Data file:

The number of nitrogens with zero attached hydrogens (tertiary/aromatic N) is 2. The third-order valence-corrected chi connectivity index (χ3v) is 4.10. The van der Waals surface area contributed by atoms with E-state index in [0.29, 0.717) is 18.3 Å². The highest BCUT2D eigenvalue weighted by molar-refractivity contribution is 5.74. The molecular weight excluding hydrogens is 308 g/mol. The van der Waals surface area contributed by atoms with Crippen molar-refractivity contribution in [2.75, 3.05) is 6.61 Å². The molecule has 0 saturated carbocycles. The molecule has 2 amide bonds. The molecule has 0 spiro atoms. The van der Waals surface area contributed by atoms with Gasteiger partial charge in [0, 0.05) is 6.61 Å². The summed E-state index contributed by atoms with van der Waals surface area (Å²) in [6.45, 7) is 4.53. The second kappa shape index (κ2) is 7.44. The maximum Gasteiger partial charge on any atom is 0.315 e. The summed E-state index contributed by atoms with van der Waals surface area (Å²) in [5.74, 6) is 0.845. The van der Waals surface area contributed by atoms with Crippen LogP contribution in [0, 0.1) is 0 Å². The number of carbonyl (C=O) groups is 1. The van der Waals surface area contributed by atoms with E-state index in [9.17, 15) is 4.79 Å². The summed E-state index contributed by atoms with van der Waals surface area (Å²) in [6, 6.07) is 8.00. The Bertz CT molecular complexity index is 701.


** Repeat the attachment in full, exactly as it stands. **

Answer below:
The number of nitrogens with zero attached hydrogens (tertiary/aromatic N) is 2. The third-order valence-corrected chi connectivity index (χ3v) is 4.10. The van der Waals surface area contributed by atoms with E-state index in [0.29, 0.717) is 18.3 Å². The highest BCUT2D eigenvalue weighted by molar-refractivity contribution is 5.74. The molecular weight excluding hydrogens is 308 g/mol. The van der Waals surface area contributed by atoms with Crippen molar-refractivity contribution in [2.75, 3.05) is 6.61 Å². The molecule has 0 saturated carbocycles. The molecule has 2 amide bonds. The molecule has 0 spiro atoms. The van der Waals surface area contributed by atoms with Gasteiger partial charge in [0, 0.05) is 6.61 Å². The summed E-state index contributed by atoms with van der Waals surface area (Å²) in [6.45, 7) is 4.53. The second kappa shape index (κ2) is 7.44. The maximum Gasteiger partial charge on any atom is 0.315 e. The summed E-state index contributed by atoms with van der Waals surface area (Å²) in [5.74, 6) is 0.845. The van der Waals surface area contributed by atoms with Crippen LogP contribution in [0, 0.1) is 0 Å². The number of carbonyl (C=O) groups is 1. The van der Waals surface area contributed by atoms with E-state index in [9.17, 15) is 4.79 Å². The summed E-state index contributed by atoms with van der Waals surface area (Å²) in [6, 6.07) is 8.00. The Bertz CT molecular complexity index is 701.